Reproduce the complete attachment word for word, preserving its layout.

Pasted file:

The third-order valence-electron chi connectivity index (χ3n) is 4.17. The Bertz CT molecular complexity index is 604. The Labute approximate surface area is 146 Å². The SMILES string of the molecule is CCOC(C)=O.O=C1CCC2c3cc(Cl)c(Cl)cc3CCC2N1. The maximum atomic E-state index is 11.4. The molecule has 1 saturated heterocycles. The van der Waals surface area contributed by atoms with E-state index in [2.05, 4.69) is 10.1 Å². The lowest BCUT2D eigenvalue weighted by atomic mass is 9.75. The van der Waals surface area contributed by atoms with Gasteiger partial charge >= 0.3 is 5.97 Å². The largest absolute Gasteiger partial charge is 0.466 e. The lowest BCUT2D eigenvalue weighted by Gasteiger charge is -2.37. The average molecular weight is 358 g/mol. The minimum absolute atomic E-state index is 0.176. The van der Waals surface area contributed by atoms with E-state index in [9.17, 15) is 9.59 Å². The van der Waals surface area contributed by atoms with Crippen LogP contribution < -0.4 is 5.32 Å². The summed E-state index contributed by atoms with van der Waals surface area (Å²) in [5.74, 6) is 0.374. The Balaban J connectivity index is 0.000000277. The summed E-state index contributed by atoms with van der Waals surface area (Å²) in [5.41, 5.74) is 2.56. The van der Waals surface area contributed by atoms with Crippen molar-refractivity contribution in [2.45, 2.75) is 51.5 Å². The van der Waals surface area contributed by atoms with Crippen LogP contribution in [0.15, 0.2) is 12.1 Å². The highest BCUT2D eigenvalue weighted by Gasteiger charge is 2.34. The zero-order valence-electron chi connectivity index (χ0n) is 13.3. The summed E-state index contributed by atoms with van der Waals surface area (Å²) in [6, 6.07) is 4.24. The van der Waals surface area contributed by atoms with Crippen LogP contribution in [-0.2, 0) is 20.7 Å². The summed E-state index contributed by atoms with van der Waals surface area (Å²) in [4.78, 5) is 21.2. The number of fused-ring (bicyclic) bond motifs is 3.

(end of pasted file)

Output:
The third-order valence-electron chi connectivity index (χ3n) is 4.17. The Bertz CT molecular complexity index is 604. The Labute approximate surface area is 146 Å². The SMILES string of the molecule is CCOC(C)=O.O=C1CCC2c3cc(Cl)c(Cl)cc3CCC2N1. The maximum atomic E-state index is 11.4. The molecule has 1 saturated heterocycles. The van der Waals surface area contributed by atoms with E-state index in [2.05, 4.69) is 10.1 Å². The lowest BCUT2D eigenvalue weighted by atomic mass is 9.75. The van der Waals surface area contributed by atoms with Gasteiger partial charge >= 0.3 is 5.97 Å². The largest absolute Gasteiger partial charge is 0.466 e. The lowest BCUT2D eigenvalue weighted by Gasteiger charge is -2.37. The average molecular weight is 358 g/mol. The minimum absolute atomic E-state index is 0.176. The van der Waals surface area contributed by atoms with E-state index in [9.17, 15) is 9.59 Å². The van der Waals surface area contributed by atoms with Crippen LogP contribution < -0.4 is 5.32 Å². The summed E-state index contributed by atoms with van der Waals surface area (Å²) in [5.74, 6) is 0.374. The Balaban J connectivity index is 0.000000277. The summed E-state index contributed by atoms with van der Waals surface area (Å²) in [5.41, 5.74) is 2.56. The van der Waals surface area contributed by atoms with Crippen molar-refractivity contribution in [2.45, 2.75) is 51.5 Å². The van der Waals surface area contributed by atoms with Crippen LogP contribution in [0.15, 0.2) is 12.1 Å². The highest BCUT2D eigenvalue weighted by Gasteiger charge is 2.34. The zero-order valence-electron chi connectivity index (χ0n) is 13.3. The summed E-state index contributed by atoms with van der Waals surface area (Å²) in [6, 6.07) is 4.24. The van der Waals surface area contributed by atoms with Crippen LogP contribution in [-0.2, 0) is 20.7 Å². The summed E-state index contributed by atoms with van der Waals surface area (Å²) in [4.78, 5) is 21.2. The number of fused-ring (bicyclic) bond motifs is 3.